LCOMHS value higher than 1 should be considered alarming.


only 1% of types are considered as no cohesive.

Efferent coupling

The Efferent Coupling for a particular type is the number of types it directly depends on.
Types where TypeCe > 50 are types that depends on too many other types. They are complex and have more than one responsability. They are good candidate for refactoring.

Let’s execute the following CQL request


And the result is empty so no class has many responsabilities.

Types most used

It’s very interesting to know which types are most used,for that we can use the TypeRank metric.

TypeRank values are computed by applying the Google PageRank algorithm on the graph of types’ dependencies. A homothety of center 0.15 is applied to make it so that the average of TypeRank is 1.

Types with high TypeRank should be more carefully tested because bugs in such types will likely be more catastrophic.

Let’s search for types most used and complex.

SELECT TYPES WHERE TypeRank >10 AND CyclomaticComplexity >20

The result is empty so no popular class is complex.

Layering and level metric

This post explain the level metric and how to exploit it to improve design.

Let’s search for the dependency cycles, for that we can execute the following CQL request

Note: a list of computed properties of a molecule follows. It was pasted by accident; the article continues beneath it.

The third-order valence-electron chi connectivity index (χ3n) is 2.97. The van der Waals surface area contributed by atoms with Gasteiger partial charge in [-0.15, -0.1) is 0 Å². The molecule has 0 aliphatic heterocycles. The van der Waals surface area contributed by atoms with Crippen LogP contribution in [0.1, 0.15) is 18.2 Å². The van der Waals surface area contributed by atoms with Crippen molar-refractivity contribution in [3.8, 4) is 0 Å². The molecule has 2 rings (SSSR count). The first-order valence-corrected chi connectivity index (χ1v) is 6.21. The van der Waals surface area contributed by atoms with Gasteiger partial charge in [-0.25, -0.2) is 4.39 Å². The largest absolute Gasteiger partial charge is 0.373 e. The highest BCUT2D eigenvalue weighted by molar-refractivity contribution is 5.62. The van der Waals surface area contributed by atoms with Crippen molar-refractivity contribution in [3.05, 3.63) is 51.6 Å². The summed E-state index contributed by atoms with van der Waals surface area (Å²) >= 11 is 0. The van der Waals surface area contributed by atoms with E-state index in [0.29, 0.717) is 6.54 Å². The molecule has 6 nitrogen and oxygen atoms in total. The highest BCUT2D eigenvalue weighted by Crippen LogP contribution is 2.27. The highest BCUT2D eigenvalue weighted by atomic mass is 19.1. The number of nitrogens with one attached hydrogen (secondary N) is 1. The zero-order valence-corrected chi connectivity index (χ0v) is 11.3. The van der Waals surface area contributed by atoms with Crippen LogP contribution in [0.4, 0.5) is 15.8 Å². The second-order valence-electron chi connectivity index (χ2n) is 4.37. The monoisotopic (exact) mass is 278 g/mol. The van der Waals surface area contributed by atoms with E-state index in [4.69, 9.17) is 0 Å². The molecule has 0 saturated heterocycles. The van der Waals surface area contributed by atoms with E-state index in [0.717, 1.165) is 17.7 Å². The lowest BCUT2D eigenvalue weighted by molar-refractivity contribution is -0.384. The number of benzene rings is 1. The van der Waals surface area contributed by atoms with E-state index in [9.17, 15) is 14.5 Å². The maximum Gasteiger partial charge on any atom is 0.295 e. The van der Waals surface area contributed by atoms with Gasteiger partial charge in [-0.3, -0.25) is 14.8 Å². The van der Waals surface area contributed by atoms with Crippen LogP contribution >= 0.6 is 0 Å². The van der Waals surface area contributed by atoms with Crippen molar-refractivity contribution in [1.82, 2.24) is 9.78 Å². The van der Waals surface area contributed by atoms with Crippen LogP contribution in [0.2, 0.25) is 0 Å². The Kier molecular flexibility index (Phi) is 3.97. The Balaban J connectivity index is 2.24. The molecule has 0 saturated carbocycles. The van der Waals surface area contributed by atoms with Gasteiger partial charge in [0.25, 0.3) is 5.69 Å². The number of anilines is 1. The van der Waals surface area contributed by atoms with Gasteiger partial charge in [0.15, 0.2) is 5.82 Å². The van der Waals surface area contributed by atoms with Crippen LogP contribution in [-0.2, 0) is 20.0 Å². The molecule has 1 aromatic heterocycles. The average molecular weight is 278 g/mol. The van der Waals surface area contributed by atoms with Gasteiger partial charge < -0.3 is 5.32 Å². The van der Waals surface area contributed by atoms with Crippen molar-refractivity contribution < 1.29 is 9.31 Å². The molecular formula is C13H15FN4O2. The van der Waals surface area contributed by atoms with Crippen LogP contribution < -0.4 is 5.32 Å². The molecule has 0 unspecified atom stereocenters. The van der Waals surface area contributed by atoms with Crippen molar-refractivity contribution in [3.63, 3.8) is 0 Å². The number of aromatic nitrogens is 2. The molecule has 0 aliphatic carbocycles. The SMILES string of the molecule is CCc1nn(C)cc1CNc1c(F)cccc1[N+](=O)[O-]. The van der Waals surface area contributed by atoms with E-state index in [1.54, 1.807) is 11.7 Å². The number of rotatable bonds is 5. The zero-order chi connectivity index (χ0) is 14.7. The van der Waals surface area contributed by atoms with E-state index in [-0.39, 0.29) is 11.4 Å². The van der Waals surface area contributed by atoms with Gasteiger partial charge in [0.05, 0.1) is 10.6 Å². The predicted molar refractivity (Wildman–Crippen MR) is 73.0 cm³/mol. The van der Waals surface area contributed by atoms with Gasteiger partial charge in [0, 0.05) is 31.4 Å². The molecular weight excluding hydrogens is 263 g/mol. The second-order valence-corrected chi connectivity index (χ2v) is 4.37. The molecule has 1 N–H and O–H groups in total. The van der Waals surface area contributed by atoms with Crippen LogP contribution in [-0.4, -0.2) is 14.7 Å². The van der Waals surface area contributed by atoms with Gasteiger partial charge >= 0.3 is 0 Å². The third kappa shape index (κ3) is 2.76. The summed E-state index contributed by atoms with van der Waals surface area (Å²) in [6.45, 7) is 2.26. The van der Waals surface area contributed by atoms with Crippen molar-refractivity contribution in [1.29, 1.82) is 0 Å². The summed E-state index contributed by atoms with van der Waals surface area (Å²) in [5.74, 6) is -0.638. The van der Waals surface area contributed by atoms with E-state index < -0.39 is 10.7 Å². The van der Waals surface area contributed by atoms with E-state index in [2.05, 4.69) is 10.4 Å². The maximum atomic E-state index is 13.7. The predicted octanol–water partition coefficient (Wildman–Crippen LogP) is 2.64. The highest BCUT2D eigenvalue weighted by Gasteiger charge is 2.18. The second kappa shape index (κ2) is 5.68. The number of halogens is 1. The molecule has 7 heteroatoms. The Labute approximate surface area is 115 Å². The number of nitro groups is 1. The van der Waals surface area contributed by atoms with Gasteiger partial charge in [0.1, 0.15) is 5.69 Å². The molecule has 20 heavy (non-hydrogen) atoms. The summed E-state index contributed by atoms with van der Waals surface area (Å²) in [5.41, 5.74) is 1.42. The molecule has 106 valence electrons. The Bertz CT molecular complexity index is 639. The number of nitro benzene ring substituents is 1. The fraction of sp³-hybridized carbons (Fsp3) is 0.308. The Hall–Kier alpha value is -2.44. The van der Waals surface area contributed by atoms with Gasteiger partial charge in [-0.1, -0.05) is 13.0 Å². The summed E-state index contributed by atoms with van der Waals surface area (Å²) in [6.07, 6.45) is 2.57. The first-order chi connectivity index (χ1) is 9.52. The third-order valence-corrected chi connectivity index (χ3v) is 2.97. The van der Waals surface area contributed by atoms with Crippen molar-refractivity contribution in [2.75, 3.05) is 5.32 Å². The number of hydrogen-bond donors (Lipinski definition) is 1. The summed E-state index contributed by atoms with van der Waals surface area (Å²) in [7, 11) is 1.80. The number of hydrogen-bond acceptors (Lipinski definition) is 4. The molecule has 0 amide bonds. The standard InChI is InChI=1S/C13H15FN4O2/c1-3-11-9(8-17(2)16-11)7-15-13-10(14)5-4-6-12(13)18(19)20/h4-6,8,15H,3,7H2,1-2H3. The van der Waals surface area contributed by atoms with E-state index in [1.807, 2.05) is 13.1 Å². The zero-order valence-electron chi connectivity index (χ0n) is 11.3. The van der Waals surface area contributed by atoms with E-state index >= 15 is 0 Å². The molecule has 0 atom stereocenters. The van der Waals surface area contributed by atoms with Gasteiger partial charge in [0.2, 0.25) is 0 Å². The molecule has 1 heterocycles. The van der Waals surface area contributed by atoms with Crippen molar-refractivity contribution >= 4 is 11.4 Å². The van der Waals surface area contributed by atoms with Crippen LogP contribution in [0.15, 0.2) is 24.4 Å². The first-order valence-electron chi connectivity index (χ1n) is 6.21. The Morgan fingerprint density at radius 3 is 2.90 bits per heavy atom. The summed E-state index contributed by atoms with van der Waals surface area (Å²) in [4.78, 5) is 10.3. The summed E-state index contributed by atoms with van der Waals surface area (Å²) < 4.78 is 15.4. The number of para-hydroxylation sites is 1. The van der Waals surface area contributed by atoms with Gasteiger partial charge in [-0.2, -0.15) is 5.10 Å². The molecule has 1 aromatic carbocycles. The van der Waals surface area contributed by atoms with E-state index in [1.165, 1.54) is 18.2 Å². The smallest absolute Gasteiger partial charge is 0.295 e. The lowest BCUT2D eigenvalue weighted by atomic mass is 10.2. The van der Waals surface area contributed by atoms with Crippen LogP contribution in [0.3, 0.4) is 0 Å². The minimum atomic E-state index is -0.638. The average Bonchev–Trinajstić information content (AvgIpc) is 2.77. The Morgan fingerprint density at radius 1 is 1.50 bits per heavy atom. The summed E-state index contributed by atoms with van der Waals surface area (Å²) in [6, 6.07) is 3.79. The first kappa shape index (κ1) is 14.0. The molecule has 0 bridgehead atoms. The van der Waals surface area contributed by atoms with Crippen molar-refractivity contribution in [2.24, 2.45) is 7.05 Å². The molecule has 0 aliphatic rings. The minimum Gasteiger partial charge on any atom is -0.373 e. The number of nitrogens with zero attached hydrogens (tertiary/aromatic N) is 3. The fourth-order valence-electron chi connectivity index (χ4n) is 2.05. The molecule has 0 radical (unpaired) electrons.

only fews methods has dependency cycle, let’s take for example the Zip project and look to its dependency graph

only 1 dependency cycle exist in this project.

Poco is also well designed it’s high cohesive and low coupled.

Categories: C++
  1. Sergey
    September 25, 2009 at 3:34 am

    So what about Boost C++ libraries?
    Can CppDepend handle it?

    • September 25, 2009 at 10:10 am

      You can do it for Boost, the difference is that for POCO there’s vcproj that contains all info needed for the analysis, like additional include directory, preprocessing but for Boost we have to configure them, for that you can use ProjectMaker to add source file to analyse and add boost path to additional include path.
      I will wrote a post about Boost analysis, and you can do it with the version available at http://www.cppdepend.com.
      any feedback is welcome if you find some problems to analyse Boost.

  2. Seth
    September 27, 2009 at 11:56 pm

    On the large, everything is peaches with Poco’s design. I love it and prefer PoCo (greatly) over anything boost-y or ACE-y. It is just so much simpler to use.

    On the detail level there are the usual annoyances.

    Example: I have tried to find time to make things compile on AIX 5.3 using the IBM XlC++ compiler. No dice, I even had to strip quite a few things (delegates/function/asynch stuff: mainly the dreaded template stuff) from Foundation to even get it to compile [1].

    In the foundation classes, however, many things are dependent, and what’s worse, a thing like Path (or File, I don’t recall a.t.m.) is depending on Environment (for resolution of $VARIABLE references or ~/this type). However, Environment mistakenly depended on Poco::Net for generating machine IDs. So I ended up stubbing it out for my platform 🙂

    I could not get Poco::Net to compile without the full (or at least more) of Foundation, and I couldn’t get enough of Foundation to compile, for spurious dependency on Poco::Net.

    Now why would such coupling not appear as problems in CppDepend? I haven’t tried CppDepend but I figure it migh have much to do with the tool possibly missing some of the preprocessing logic (the _WIN32, _UNIX or _POSIX includes e.g.) to spot the coupling.